Diane Daily, a program manager with the Mass Cultural Council, said that Hellweg has been an “incredible partner to work with.”

“Her passion for providing strong arts education for the students in Holyoke led to a beautiful partnership between Enchanted Circle and the Holyoke Public Schools,” Daily said in a statement. “Through her leadership our students have been able to explore their artistic abilities, enjoy enrichment opportunities that enhanced their learning and honored them as individuals and as a connected community of learners.”

‘Circle of friends’

Hellweg said she likes to joke that Enchanted Circle was her first-born. The 40 years she spent at the organization brought back many memories when asked to reflect on those experiences Monday.

“They were so rich in relationships,” Hellweg said. “I will remember so many students, so many teachers, so many teaching artists, so many collaborators, different organizations, donors. Enchanted — we were a circle of friends … My heart is full. Very full.”

Amy Dopp, the president of Enchanted Circle’s board of directors, said that the organization’s staff and board are currently overseeing operations while they work with an independent consultant to determine what leadership will look like going forward.

“We’re investigating shared models of governance, management and decision making,” Dopp said, adding that the organization wants to figure out how to adapt in order to center the voices of Black and Indigenous people and people of color as it continues to expand its work.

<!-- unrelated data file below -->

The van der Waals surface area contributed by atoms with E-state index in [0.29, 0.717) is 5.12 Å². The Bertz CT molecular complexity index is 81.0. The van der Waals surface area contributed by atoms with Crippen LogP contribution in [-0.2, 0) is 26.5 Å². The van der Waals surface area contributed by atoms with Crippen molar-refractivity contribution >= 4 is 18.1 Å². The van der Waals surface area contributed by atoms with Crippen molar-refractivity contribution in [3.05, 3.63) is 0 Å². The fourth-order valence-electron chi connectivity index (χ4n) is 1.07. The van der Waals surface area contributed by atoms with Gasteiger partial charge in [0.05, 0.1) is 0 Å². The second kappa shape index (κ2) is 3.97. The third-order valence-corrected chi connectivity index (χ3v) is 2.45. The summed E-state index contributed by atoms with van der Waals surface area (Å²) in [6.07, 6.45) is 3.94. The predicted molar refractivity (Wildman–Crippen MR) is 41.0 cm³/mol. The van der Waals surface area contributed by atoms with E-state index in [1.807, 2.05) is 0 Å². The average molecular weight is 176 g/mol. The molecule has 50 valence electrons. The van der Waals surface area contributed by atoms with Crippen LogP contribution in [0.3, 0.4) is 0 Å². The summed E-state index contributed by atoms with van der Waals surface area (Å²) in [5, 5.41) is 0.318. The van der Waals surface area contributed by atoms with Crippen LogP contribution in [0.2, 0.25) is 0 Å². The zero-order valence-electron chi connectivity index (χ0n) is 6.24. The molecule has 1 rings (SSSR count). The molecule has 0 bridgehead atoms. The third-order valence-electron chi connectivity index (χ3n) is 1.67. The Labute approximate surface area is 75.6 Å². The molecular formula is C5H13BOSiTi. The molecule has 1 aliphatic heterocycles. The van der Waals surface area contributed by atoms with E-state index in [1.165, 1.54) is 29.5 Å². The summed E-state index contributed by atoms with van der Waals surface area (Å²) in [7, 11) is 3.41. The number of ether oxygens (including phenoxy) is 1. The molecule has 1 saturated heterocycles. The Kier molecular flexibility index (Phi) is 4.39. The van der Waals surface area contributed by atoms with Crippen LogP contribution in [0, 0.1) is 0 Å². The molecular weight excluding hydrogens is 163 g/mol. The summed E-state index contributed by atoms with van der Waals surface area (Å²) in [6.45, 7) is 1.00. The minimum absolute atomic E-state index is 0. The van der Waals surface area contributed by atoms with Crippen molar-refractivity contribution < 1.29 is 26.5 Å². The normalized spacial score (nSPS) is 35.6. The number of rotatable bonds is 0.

That work has been led by Hellweg for decades. Dopp said that separations like that can be hard, but that board is excited for what comes next.

“Priscilla is Enchanted, and Enchanted has been Priscilla for 40 years,” Dopp said. “Priscilla has departed Enchanted Circle in a strong position as a nationally recognized organization focused on inspiring learning through the arts. I have been lucky to be a part of the board of directors of this amazing organization for many years.”

Hellweg has also taught professional development workshops across the region, including with the Collaborative for Educational Services in Northampton. And as a playwright, she has written and directed plays for cultural tourism sites like Wistariahurst Museum.

As for what’s next, Hellweg said that over the past decade she has been developing the Institute for Arts Integration — a center for professional development, arts and advocacy. Intended as a creative hub where teachers and teaching artists can come together and learn, the institute will be partnering with Mount Holyoke College’s Professional and Graduate Education program.

“What became very clear to me — I couldn’t be growing this while at the same time working my 70 hours at Enchanted Circle,” she said.

Stepping away from Enchanted Circle will allow others besides Hellweg to forge a new path for the organization, Hellweg added.

“That’s very exciting to me,” she said. “I’ve kind of led so many of the iterations and the growth, and I feel like it’s really time for other people to lead it.”

Dusty Christensen can be reached at dchristensen@gazettenet.com.